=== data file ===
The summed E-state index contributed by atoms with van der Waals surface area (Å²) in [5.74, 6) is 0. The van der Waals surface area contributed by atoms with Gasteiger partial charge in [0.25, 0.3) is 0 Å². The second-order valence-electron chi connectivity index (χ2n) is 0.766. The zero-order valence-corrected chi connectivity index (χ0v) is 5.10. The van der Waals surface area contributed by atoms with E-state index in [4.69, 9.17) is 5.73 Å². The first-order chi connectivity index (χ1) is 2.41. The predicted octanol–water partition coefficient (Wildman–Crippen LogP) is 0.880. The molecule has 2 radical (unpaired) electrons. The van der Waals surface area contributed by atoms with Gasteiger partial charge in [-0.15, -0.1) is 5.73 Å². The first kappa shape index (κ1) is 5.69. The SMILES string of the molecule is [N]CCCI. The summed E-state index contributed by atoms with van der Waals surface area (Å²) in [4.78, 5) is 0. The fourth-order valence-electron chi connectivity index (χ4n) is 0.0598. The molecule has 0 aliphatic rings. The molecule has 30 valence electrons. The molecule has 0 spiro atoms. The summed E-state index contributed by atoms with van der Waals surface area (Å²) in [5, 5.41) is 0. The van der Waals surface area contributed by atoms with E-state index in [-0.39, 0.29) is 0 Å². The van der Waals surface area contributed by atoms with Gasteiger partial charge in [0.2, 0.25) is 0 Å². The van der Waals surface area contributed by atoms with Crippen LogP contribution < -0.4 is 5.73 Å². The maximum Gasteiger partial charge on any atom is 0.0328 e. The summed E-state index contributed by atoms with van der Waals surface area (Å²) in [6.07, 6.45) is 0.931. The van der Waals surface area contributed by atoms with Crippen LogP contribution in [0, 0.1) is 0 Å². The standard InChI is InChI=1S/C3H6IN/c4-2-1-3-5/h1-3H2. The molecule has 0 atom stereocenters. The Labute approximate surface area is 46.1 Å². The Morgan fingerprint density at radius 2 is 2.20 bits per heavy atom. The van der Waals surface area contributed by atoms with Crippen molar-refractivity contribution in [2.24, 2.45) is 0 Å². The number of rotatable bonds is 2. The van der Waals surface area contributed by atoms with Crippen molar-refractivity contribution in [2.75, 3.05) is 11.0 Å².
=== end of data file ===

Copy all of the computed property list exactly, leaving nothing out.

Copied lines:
The summed E-state index contributed by atoms with van der Waals surface area (Å²) in [5.74, 6) is 0. The van der Waals surface area contributed by atoms with Gasteiger partial charge in [0.25, 0.3) is 0 Å². The second-order valence-electron chi connectivity index (χ2n) is 0.766. The zero-order valence-corrected chi connectivity index (χ0v) is 5.10. The van der Waals surface area contributed by atoms with E-state index in [4.69, 9.17) is 5.73 Å². The first-order chi connectivity index (χ1) is 2.41. The predicted octanol–water partition coefficient (Wildman–Crippen LogP) is 0.880. The molecule has 2 radical (unpaired) electrons. The van der Waals surface area contributed by atoms with Gasteiger partial charge in [-0.15, -0.1) is 5.73 Å². The first kappa shape index (κ1) is 5.69. The SMILES string of the molecule is [N]CCCI. The summed E-state index contributed by atoms with van der Waals surface area (Å²) in [4.78, 5) is 0. The fourth-order valence-electron chi connectivity index (χ4n) is 0.0598. The molecule has 0 aliphatic rings. The molecule has 30 valence electrons. The molecule has 0 spiro atoms. The summed E-state index contributed by atoms with van der Waals surface area (Å²) in [5, 5.41) is 0. The van der Waals surface area contributed by atoms with E-state index in [-0.39, 0.29) is 0 Å². The van der Waals surface area contributed by atoms with Gasteiger partial charge in [0.2, 0.25) is 0 Å². The van der Waals surface area contributed by atoms with Crippen LogP contribution < -0.4 is 5.73 Å². The maximum Gasteiger partial charge on any atom is 0.0328 e. The summed E-state index contributed by atoms with van der Waals surface area (Å²) in [6.07, 6.45) is 0.931. The van der Waals surface area contributed by atoms with Crippen LogP contribution in [0, 0.1) is 0 Å². The standard InChI is InChI=1S/C3H6IN/c4-2-1-3-5/h1-3H2. The molecule has 0 atom stereocenters. The Labute approximate surface area is 46.1 Å². The Morgan fingerprint density at radius 2 is 2.20 bits per heavy atom. The van der Waals surface area contributed by atoms with Crippen molar-refractivity contribution in [2.24, 2.45) is 0 Å². The number of rotatable bonds is 2. The van der Waals surface area contributed by atoms with Crippen molar-refractivity contribution in [2.75, 3.05) is 11.0 Å².